Defendants rely upon Consolidated Fireworks Co. v. Koehl, 190 Ill. 145, 60 N.E. 87, and Clancy v. Richardson, 302 Ill. App. 99, 23 N.E.2d 399, but each of those cases involved entirely different situations and the holdings are in no way applicable here.

Koehl involved an action to recover damages resulting from an explosion of certain fireworks and joined as defendants were the city, the committee in charge, and the company which furnished the fireworks. The city was dismissed at the close of plaintiff's case and the court directed out the committee at the close of all proofs. The controlling question of fact in the case was whether the two individuals who negligently handled the fireworks were servants of the company or the committee. The Supreme Court reversed the trial court's action, holding that the dismissal of the committee decided a question of fact properly to be determined by the jury.

In Clancy plaintiff voluntarily dismissed three of four defendants at the close of her evidence. There had been no settlement between these defendants and plaintiff. (At least none that the jury was informed of.) Since plaintiff had made a prima facie case of gross negligence against one of the defendants dismissed, the court felt the dismissal was prejudicial to the remaining defendant. The action left one defendant "holding the bag." Such was not the case here.

Defendants suggest that the course that should have been followed below was for plaintiffs and the gas company to have made their agreement binding on them, regardless of the verdicts returned by the jury, and then have submitted the case to the jury. Defendants cite no authority or precedent for such novel action by the trial court. The action actually taken in the instant case was considered and approved by the Appellate Court for the Second District in Aldridge v. Morris, 337 Ill. App. 369, 380, 86 N.E.2d 143.

[13-16] The next point raised on this appeal concerns five instructions given the jury. The objections to the first two instructions (IPI Nos 1.03 and 20.01) rest on defendants' claim that there was no proof of negligence on their part. Since we have already held that the evidence does support a finding of negligence, the instructions, of course, were proper. The third instruction complained of is objected to since it did not include a charge that Mabel Peterson had the duty to prove she was in the exercise of due care for her own safety. This charge was given in two other instructions and, as stated in Goertz v. Chicago & N.W. Ry. Co., 19 Ill. App.2d 261, 270, 153 N.E.2d 486: "All the law pertinent to the issues in a case need not be stated in a single instruction." Further, defendants make no allegation that Mrs. Peterson failed to prove due care and the record is devoid of any indication that Mrs. Peterson failed to prove due care for her own safety.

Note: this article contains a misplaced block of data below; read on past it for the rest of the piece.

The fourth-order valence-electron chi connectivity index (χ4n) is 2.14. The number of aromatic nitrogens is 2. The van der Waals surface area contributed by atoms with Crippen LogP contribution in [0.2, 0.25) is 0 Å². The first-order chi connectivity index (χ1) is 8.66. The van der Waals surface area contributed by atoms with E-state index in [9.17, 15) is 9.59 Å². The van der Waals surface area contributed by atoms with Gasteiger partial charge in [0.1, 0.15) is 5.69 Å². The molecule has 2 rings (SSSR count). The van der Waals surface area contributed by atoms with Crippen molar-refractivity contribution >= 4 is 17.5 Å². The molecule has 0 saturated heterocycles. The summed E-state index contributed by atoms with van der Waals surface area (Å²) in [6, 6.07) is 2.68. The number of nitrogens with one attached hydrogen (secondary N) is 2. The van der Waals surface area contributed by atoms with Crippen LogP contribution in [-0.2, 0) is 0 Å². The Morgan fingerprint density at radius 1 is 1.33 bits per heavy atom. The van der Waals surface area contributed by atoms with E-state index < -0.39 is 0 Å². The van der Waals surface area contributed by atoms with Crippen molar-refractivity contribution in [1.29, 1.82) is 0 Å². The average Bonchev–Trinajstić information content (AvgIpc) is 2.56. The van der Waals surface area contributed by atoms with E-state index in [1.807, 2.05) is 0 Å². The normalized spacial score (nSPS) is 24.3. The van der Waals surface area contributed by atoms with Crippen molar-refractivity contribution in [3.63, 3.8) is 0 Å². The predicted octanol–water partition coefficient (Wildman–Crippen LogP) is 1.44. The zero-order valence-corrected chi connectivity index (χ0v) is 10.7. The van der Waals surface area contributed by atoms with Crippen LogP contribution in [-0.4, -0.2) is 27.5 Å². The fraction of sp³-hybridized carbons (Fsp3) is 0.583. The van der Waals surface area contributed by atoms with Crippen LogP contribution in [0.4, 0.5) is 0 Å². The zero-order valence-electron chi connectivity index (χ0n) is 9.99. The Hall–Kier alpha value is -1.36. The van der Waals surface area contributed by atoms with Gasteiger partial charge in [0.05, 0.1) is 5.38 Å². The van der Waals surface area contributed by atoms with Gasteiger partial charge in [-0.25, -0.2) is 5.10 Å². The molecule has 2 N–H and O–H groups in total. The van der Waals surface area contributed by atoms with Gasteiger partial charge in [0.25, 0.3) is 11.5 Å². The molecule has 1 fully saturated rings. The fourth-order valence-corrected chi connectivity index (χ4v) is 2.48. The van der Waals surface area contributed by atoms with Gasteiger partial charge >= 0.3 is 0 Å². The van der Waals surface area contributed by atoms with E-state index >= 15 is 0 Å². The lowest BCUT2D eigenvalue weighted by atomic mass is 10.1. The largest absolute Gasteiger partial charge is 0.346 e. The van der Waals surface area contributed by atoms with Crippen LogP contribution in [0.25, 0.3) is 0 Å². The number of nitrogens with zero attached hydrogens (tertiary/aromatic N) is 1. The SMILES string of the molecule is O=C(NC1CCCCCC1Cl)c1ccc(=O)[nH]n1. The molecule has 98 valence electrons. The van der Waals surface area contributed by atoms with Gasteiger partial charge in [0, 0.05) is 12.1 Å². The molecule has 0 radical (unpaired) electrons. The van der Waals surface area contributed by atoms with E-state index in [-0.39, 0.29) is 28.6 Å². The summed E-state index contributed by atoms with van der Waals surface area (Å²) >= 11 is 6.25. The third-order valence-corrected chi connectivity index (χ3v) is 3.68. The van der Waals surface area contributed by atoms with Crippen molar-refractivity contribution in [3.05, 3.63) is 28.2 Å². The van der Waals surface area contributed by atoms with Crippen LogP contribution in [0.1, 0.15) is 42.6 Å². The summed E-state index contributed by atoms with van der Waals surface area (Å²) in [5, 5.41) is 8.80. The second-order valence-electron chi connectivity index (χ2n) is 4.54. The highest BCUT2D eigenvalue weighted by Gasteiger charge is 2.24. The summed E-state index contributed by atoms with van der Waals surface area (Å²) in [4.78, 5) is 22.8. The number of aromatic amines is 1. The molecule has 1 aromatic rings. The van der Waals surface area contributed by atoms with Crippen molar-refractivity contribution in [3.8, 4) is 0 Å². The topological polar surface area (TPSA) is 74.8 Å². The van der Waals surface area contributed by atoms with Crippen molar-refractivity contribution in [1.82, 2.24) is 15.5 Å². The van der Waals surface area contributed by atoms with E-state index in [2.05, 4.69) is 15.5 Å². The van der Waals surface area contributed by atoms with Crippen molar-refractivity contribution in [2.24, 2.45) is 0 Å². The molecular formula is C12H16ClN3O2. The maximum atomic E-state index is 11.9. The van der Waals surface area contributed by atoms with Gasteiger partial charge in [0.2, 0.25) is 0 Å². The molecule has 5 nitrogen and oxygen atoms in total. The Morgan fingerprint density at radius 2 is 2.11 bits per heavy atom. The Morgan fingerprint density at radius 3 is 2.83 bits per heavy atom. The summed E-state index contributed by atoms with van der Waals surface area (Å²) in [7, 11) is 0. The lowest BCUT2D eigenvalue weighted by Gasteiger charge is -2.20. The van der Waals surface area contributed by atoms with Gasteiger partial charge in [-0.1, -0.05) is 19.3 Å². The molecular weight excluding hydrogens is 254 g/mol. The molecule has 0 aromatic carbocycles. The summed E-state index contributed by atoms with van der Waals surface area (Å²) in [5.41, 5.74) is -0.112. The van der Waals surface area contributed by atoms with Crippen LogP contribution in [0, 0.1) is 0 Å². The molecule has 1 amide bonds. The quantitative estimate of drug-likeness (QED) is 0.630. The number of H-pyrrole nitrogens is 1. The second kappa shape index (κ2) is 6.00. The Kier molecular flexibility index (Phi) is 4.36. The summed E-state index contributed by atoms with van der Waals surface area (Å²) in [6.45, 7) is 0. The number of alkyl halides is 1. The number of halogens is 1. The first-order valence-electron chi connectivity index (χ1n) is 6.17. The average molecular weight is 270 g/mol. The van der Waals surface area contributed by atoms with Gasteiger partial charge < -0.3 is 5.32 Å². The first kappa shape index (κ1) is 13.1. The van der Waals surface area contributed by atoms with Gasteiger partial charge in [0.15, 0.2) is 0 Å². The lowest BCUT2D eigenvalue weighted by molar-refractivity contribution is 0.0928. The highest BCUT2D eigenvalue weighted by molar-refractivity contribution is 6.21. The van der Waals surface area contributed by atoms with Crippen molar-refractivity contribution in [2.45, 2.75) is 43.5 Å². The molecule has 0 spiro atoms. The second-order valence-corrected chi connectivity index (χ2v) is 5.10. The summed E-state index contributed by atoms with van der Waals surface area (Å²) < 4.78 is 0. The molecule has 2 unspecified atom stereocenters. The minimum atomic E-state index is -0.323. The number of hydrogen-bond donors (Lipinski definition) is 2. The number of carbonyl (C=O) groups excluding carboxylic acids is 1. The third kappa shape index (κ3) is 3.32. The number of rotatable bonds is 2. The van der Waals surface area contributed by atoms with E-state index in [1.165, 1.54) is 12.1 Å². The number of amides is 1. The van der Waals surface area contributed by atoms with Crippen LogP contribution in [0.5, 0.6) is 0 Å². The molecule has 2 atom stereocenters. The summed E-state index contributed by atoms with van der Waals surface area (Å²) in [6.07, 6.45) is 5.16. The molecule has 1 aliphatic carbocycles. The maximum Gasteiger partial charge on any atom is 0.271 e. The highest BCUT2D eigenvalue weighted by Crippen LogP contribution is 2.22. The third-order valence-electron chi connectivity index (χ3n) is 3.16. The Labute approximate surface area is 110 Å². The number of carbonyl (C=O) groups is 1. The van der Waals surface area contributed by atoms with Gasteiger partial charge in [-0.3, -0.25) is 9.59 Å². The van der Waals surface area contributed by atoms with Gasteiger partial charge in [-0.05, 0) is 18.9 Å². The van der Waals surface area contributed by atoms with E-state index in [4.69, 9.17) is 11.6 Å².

Instruction 29 stated:

It was the duty of the defendants, and each of them, before and at the time of the occurrence, to use ordinary care for the safety of the plaintiff, Mabel Peterson and the decedent, Anthony Peterson.

Defendants contend that they had no knowledge of the presence of plaintiff or her son at 2929 and therefore the instruction is erroneous. If Mrs. Peterson and her son had been on the property at 2933 or 2937, then this objection possibly would have merit. However, Mrs. Peterson and Anthony were at a place they had a right to be and defendants' liability to persons at 2929 is not predicated on knowledge of the persons' presence. The last instruction objected to is also an IPI instruction (No 12.04) and there was no error committed by giving it to the jury.